4. Is it hard to make agar art?
The actual process is very simple if you have the right organisms and equipment (i.e., personal protective equipment [PPE]). The most difficult part for me is that I am by no means an artist. I would like to think that I can be creative, but I really cannot draw or paint a picture to save my life.
I use different techniques depending on what I am trying to accomplish. The first step is getting the organisms I want to use. Really, I just base this on color and not what the bacteria actually is (except for my Valentines day plates, because personally I think it is hilarious to use Neisseria gonorrhoeae for it). Most of the time I will make a suspension of the organism in saline, that way I can just dip a swab in like putting a paintbrush into a can of paint. If I want to make more fine or detailed lines I will touch a sterile loop to the actual colonies as if I were going to streak it out for isolation. Then you just streak or “paint” wherever you want the growth. Incubate overnight at the apporpriate conditions for the organism, and there you have it…agar art!
5. Is making agar art dangerous or are there warnings you have for others?
In general, no. It is no more dangerous than working with my regular clinical cultures for work. It is important to always use your PPE (labcoat, gloves and biological safety cabinet if necessary), but in general all the organisms I use are safe to play with.
The only time I use added precautions and protection is if I am working with molds, which is also standard for my clinical work.
I guess the only warnings or advice I would have is to treat your agar art for what it is, living potentially pathogenic bacteria. Use proper PPE, safety precautions, and hand washing techniques that you have been taught in school and/or work training and you’ll be fine. And I would like to think people are not making agar art at home, but just in case lets say it: do not try this at home!
6. What do you suppose the future holds for the field of agar art?
Considering I did not anticipate its popularity to begin with, I really have no idea!
I find it amazing enough that the American Society of Microbiology is now having its 2nd annual agar art contest, and even little “holiday art” contests on the side. I really hope it keeps going, if anything just because people have fun with it.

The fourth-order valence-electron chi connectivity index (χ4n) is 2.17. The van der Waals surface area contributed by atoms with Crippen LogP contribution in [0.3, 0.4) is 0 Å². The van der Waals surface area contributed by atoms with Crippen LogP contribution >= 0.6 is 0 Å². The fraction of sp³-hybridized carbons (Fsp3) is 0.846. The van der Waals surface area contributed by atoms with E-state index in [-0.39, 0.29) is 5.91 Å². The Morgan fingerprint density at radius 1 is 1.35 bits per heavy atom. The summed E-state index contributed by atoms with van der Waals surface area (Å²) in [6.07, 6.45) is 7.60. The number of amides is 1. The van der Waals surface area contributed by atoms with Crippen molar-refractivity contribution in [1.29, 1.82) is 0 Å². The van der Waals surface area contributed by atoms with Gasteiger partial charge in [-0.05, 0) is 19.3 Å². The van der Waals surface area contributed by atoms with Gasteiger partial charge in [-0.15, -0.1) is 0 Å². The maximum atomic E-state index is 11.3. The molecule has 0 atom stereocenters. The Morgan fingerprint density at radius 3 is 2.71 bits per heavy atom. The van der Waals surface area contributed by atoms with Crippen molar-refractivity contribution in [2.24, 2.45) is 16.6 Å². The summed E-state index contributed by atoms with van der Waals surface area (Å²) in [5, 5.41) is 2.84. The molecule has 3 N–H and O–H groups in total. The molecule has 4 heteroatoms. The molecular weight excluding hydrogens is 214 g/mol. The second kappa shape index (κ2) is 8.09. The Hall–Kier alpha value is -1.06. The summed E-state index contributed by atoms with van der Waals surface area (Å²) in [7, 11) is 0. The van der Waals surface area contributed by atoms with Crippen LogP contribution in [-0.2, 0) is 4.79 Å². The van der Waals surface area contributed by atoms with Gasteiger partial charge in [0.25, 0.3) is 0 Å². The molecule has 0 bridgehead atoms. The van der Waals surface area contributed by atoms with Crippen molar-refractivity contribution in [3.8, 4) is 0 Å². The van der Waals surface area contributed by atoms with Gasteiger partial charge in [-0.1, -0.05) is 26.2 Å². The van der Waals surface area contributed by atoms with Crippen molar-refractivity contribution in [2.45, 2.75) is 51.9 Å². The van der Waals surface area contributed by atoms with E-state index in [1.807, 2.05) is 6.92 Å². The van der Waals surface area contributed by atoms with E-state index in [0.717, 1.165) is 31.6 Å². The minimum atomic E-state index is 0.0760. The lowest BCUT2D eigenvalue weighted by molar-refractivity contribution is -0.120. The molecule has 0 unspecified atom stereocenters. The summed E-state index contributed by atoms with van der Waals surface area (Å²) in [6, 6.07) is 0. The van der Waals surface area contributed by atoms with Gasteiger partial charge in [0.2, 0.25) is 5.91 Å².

One aspect I do love is that it connects people and has potential for new learning. A perfect example is when you (@IDstewardship) and I collaborated our posts. It was great to have a cross over of clinical microbiology and ID pharmacy, and to show how important these professional interactions and crossovers are. I am honored to have been able to meet people such as yourself and other instagram “celebrities” who work in similar fields. If I could hope for a future in this, it would be for more collaborations among health care professionals and scientists to help in education and to get more people interested in STEM.
I would like to express my utmost appreciation to Ms. Cahak for taking the time to complete this interview.
ABOUT THE INTERVIEWEE
Caitlin Cahak, MLS (ASCP) is from Milwaukee, WI. She graduated from UW-Milwaukee with a B.S. in Biomedical Sciences and a submajor in Medical Laboratory Science. She has spent her career thus far working at Wisconsin Diagnostic Laboratories, which is a high volume lab within Froedtert Memorial Lutheran Hospital.
As a Medical Laboratory Scientist, she is certified to work in all areas of the lab, but chooses to work in microbiology specifically. Her current site serves as a clinical and reference lab that works along side the Medical College of Wisconsin (MCW). The site serves as a teaching facility that deals in education of MLS/MT students, medical students, and pathology residents doing rotations for their residency. The site also does work with MCW for research studies and validation studies for new media and instrument testing from outside companies. Mrs. Cahak has worked in the field for 8 years doing clinical and study work, and is one of the education coordinators for the department.